Valencia Region History & Geography


Alicante, Valencia and Castellón form the three provinces of the Region of Valencia, a widely diverse landscape with more than 450 kilometres of Mediterranean coastline, bordered by Cataluña to the north and Murcia to the south. The region spans some 20,0000 square kilometres, comprising both high mountains, and plains, wetlands and beaches, but it’s only 120 kilometres at its widest point. The coast has a temperate climate, whilst you’ll encounter both semiarid desert and lush forests inland. In the north the high rocky outcrops of ancient limestone in the mountainous El Maestrazgo region are fiercely cold in winter, but have a benign summer climate. In total contrast, the rolling hills of Xátiva in central Valencia province and its fertile agricultural lands have some of the hottest summer temperatures of the entire region.
Two mountain ranges dominate the region. The ancient Iberian range bisects the area from the north west to the south east. The younger Bética formation extends from the south to Cap de la Nao. This younger limestone has distinctive, high rocks like the Peñon de Ifach crag, a climber's paradise. Where these mountain ranges meet the sea, they create a dramatic landscape of high cliffs, hidden coves and beaches – and offshore reef – a rich habitat for sea life.
Valencia’s famous beaches break up these rugged capes. These wide, kilometre-long stretches of fine sand are one of the main reasons people visit the area. But behind them is something most tourists don’t notice. Large wetlands of brackish water separate some beaches from the mainland. These well irrigated areas are great for growing rice for Valencia’s famous paellas, but their reed beds are also ideal breeding grounds for resident and visiting migratory birds. Valencia is one of the most popular locations for bird watchers during the migrating seasons.
Beyond reed beds, there’s a wide range of flora in the region. In the north, deeply wooded valleys of pine and oak trees are interspersed with high moorland covered with juniper bushes. Closer to the coast you’ll walk through a typical Mediterranean garrigue of thyme, rosemary and other fragrant herbs. In total, you’ll find more than 3,000 different species of plants and trees within the region, many unique to the area.

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Thanks to its gorgeous geographic assets, the Valencian Region has been settled for many thousands of years. Artefacts and paintings discovered in the Parpalló Cave in Gandia indicate that small groups of hunter-gatherers were active in the area some 29,000 years BCE.

Greeks and Phoenicians set up small communities and trading settlements in Valencia as they established the first maritime trade routes in the Mediterranean. Even these small communities left a permanent mark on the land: ancient terraces built more than two thousand years ago still line the rocky valleys near Jalón in Alicante.

Little trace remains of the Visigoths, who occupied Valencia after the collapse of the Roman empire in the 4th century CE. The same can't be said for the Moors: the Muslim invasion in the 8th century marked a dramatic turning point for the region. Under five centuries of Arab rule, Valencia prospered. There were large advances in irrigation techniques (see the palm plantations of Elche), rice cultivation, paper manufacture in Xátiva, and centers of learning in Denia and Valencia.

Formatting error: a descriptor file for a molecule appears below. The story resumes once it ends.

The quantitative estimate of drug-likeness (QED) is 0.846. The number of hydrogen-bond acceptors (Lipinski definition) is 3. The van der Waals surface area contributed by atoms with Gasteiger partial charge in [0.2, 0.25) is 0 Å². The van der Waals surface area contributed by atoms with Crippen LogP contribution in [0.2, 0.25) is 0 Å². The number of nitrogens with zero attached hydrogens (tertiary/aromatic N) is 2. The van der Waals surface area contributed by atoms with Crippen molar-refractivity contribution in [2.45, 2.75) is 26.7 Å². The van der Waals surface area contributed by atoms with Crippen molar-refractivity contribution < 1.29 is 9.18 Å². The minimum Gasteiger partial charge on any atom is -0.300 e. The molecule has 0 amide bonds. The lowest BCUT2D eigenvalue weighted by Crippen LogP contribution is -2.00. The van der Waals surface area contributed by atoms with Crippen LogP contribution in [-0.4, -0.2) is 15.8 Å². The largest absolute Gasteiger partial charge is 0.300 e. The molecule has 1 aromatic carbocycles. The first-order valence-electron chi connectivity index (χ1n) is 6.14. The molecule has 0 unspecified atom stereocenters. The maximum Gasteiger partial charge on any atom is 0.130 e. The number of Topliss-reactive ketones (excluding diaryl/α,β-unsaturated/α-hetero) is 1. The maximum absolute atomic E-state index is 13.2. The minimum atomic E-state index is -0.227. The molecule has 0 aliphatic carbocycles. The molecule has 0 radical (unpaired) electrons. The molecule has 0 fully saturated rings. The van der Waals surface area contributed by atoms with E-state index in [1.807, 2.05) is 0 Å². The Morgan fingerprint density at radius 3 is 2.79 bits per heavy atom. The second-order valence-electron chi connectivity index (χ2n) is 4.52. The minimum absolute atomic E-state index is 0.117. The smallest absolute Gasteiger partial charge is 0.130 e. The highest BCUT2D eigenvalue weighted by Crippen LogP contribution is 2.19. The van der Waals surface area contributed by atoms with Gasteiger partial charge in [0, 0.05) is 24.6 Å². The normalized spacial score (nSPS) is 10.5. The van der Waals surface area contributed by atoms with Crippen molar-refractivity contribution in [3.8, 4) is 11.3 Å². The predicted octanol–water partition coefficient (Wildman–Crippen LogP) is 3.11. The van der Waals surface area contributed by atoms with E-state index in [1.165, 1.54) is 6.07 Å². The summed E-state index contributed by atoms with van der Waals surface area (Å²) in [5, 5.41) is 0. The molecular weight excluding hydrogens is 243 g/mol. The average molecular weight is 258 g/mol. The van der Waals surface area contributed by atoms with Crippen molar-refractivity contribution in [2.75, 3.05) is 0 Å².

Long irrigation canals were dug under Moorish rule, transforming the appearance of the province. These vital canals transformed vast, arid tracts of land into fertile soil. The Tribunal de las Aguas also dates from the Arab era. A council of ordinary people still meets every year in Valencia city to discuss the distribution of water. Valencia’s short supply isn’t a new phenomenon.
The Arab epoch came to an end in the 13th century, although the final expulsion of the last families would not take place for another two centuries, under the rule of Philip II in 1609. Many of the villages deserted by the Moors were taken over by people from the nearby island of Mallorca. They, in their turn, brought their own influences to Valencia’s language and cuisine.
In the 18th century, Valencia made huge strides both in agriculture and industry. New, sophisticated irrigation systems made it one of the most productive areas of the entire Iberian peninsula. During this time of rising prosperity, the University of Valencia became one of the most prestigious and well known centers of learning in Europe. Valencia’s prosperity continued in the 19th century. A railway to Madrid, electrification of the provinces and improved road networks all helped the region became one of the most advanced areas of Spain.
Valencia’s fortunes turned somewhat in the post war years. Through the 1940s and 1950s, the region lost its position as a leading territory in Spain. By the 1970s, things were looking up again: further industrialisation, the upsurge of tourists in the 1960s, and the return of the monarchy heralded a turning point, and the region has never looked back. Today, Valencia is one of the most popular tourist destinations in Spain, with excellent air, road and rail links connections (the High speed AVE links both Alicante and Valencia to the Spanish capital in less than two hours) the Region of Valencia is once again one of the most important cultural and economic powerhouses of contemporary Spain.
Written by Eloise Barker
Photo credits: [Page banner: Christian Jiménez] [Top box: Jean-christophe Bruneau] [Penon de Ifach: Mindaugas Vitkus] [Tribunal de las Aguas: Jose Jordan]